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Summer Camps Go for Diversity

Reprinted with permission from JTA. Visit www.jta.org.

NEW YORK, June 6 (JTA)--Jody Bartone's kids had outgrown day camp a few years back, and she was looking to find a sleep-away camp where they could spend the summer.

That's when she happened upon an ad for Camp Welmet--while leafing through a gay lifestyle magazine.

"I was attracted by their ad," she recalls. "First of all it was in The Life magazine, which she considered a good sign. "Also, I was looking for some diversity."

Most of the camps near her home in Westchester County, N.Y., are "all white, all wealthy, all tending to revolve around" themes like sports or theater, says Bartone, a lesbian who shares custody of her two teenaged children with her former husband.

That's not the type of camp experience she wanted for her children.

Camp Welmet, founded in 1998 with the specific aim of attracting a more diverse camper population, seemed attractive to her.

"Our goal was to bring a diverse group of people together, breaking stereotypes and breaking down walls," say Rita Santelia, assistant executive director of the camp, which comes under the umbrella of the Foundation for Jewish Camping. We wanted campers to "come together, respecting the differences and appreciating the differences."

Today, Santelia says, the camp--located at the Mosholu Montefiore Community Center, which is located in Putnam Valley, N.Y., and is a beneficiary of the UJA-Federation of New York--has about 200 campers.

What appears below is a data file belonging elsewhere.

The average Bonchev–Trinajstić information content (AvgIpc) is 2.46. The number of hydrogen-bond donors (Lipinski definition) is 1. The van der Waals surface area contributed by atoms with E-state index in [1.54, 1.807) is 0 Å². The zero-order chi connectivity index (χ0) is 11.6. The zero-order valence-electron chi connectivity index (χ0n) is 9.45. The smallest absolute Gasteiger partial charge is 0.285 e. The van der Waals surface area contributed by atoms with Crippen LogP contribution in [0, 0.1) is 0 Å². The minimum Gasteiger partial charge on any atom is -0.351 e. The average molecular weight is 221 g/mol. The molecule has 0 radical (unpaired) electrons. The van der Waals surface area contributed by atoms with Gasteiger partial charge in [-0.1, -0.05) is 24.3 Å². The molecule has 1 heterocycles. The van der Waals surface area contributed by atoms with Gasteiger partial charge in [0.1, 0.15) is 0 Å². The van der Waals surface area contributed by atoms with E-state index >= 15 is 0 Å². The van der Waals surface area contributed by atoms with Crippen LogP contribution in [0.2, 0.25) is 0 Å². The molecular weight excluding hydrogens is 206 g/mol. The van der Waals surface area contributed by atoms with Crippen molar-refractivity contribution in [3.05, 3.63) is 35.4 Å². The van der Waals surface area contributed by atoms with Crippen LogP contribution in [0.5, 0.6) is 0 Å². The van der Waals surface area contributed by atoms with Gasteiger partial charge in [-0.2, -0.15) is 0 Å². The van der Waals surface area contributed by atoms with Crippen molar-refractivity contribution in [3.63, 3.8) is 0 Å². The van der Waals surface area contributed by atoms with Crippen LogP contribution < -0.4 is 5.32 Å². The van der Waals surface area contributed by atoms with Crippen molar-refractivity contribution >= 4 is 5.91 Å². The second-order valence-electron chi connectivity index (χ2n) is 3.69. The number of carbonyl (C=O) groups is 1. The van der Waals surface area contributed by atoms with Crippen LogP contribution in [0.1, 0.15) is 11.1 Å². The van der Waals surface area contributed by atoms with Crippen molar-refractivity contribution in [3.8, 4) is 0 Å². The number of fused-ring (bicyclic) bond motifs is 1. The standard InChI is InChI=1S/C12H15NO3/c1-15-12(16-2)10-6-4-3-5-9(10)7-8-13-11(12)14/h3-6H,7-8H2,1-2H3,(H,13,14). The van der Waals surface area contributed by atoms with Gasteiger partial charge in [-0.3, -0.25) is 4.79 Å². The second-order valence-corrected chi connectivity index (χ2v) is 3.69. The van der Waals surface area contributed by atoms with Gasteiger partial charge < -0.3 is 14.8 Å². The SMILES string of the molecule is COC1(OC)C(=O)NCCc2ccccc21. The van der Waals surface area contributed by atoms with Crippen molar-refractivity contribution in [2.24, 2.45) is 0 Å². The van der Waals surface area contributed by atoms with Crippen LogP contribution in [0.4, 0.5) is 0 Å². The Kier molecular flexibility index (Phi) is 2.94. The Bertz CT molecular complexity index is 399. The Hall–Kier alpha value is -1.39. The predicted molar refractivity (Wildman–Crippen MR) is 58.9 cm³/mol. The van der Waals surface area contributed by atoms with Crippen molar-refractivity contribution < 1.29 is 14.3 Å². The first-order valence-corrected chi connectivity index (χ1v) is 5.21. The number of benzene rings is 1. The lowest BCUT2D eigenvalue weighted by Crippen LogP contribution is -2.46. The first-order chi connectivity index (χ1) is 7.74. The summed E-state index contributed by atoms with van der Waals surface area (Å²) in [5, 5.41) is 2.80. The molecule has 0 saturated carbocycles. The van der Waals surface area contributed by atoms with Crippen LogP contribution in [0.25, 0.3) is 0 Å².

About 30 of them have gay parents or guardians, and some 50 children come from interracial and interfaith couples, usually with one Jewish member of the pair. The rest of the campers are white, black, Asian, Latino, Jewish and of other ethnic backgrounds.

The camp also works to hire counselors who are gay or of different ethnicities. Two years ago, for example, the camp hired a young Muslim woman of Egyptian descent.

Camp Welmet is part of what some see as a growing push to provide a more diverse experience for Jewish children at summer camps.

Camp Tawonga, a nondenominational Jewish camp near Yosemite National Park in California, hosts occasional "family camps" for the families of same-sex couples, in addition to weekends for families with intermarried, interracial and gay parents.

The combination weekends are reflective of a new trend in Jewish camps, says Jerry Silverman, president of the Foundation for Jewish Camping.

"More and more, you're seeing programs not being geared from a sense of segregating and isolating, but programs of integration and celebration," he says.

Over the past two to three years, says Ann Gonski, Tawonga's associate director, an increasing number of campers have come from families with same-sex parents.

"We try very hard in all of our literature to make our language as inclusive and as welcoming" as possible, she said.

For example, Gonski says, "Information forms never say 'Mother/Father;' they say 'Contact Parent One,' and 'Contact Parent Two.' "

Both Towanga and Welmet offer staff members training that stresses inclusiveness, awareness of diversity and sensitivity to language.

Counselors are expected to be "hypersensitive to kids not being teased because their families are different," Gonski says. "We train our staff to be hypervigilant for that."

As a counselor in training and a member of Welmet's swim staff, Nikki Jaffe underwent such training. Jaffe, 20, who comes from a white, straight Jewish family, spent time as a camper at a more traditional Jewish camp--one where, she says, "every single person looked just like me"--before switching to Welmet, first as a camper then a staff member.

"You really break down all sorts of prejudices you had going in there," she says of Welmet.

Jaffe says that one of her best friends, whom she met at the camp, is half-Jewish and half-black. Another friend has a heterosexual father and a mother who has been in a relationship with a woman for several years.